Her apologies mean less than nothing. Apologies have no teeth. Anyone who is or was part of a large community community—especially a greek community—knows that scandals like this are forever. Lives and reputations have been ruined. But she’s sorry. I’m sure attorneys representing the fraternity she smeared will take that into consideration when they start calculating their fees.

She goes on to describe how she normally goes about writing sensitive stories—specifically, ones that haven’t been widely discredited (yet):

In writing each of these stories I must weigh my compassion against my journalistic duty to find the truth. However, in the case of Jackie and her account of her traumatic rape, I did not go far enough to verify her story. I allowed my concern for Jackie’s well-being, my fear of re-traumatizing her, and my confidence in her credibility to take the place of more questioning and more facts. These are mistakes I will not make again.

Sorry, Sabrina—the fact that you’re still framing this as “her traumatic rape” tanks this apology where it stands. The fact is that Erdely abandoned her journalistic duty to find the truth because to not do so would be to put her narrative in jeopardy.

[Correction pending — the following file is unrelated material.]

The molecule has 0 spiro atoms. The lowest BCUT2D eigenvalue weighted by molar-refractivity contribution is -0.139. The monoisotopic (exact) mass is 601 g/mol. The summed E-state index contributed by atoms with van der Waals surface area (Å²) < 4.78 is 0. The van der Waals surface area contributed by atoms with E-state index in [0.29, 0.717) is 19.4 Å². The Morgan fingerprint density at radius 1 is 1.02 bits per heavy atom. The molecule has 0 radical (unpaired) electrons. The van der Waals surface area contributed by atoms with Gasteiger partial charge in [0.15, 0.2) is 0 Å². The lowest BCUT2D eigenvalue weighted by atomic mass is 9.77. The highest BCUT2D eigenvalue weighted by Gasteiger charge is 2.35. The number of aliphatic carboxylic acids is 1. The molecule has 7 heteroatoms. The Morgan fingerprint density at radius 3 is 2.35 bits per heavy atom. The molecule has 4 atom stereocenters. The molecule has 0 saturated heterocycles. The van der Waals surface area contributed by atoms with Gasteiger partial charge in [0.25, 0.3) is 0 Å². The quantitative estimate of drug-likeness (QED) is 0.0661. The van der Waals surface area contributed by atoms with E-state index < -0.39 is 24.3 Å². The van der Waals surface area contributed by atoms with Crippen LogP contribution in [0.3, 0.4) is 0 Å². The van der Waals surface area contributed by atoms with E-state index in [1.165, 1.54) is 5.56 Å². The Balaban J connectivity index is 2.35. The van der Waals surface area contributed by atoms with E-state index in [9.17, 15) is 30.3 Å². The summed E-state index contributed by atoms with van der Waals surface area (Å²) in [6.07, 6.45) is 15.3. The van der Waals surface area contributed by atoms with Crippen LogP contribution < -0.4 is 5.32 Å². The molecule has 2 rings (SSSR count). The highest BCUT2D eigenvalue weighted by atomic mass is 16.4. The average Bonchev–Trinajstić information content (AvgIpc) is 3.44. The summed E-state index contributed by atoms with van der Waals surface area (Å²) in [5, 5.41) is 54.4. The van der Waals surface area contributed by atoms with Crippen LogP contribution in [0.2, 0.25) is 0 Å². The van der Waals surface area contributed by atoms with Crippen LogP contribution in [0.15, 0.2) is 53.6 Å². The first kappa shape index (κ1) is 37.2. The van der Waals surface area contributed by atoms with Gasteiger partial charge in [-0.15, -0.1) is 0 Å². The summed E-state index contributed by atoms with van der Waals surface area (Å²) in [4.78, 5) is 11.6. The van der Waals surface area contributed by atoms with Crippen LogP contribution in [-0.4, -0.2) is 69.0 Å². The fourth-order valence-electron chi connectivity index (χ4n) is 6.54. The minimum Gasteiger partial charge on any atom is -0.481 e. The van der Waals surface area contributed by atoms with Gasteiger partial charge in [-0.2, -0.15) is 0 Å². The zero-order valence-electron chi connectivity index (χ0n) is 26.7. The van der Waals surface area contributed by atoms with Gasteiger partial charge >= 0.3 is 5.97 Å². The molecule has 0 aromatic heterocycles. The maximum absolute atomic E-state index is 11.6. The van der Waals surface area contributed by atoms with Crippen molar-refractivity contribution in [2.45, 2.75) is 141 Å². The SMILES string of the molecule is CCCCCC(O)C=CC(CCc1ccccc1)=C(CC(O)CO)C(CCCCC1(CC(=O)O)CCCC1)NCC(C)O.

No real journalist worth her salt would risk the kind of international humiliation currently being served up to Erdely for the sake of “compassion.” It’s an excuse. Stories involving rape are hard to write, but anyone writing them—as Erdely admits to having done—knows that going in. Similarly, sources for these stories are probably sensitive, likely traumatized, and almost always “imperfect” from a PR standpoint—something else anyone worth the title of “journalist” knows full well.

You either write the story, or you don’t write the story. Compassion comes with making the victim comfortable, and getting the story right. There’s no room for using “compassion” as an excuse to be sloppy—and I didn’t have to go to J-school to figure that one out.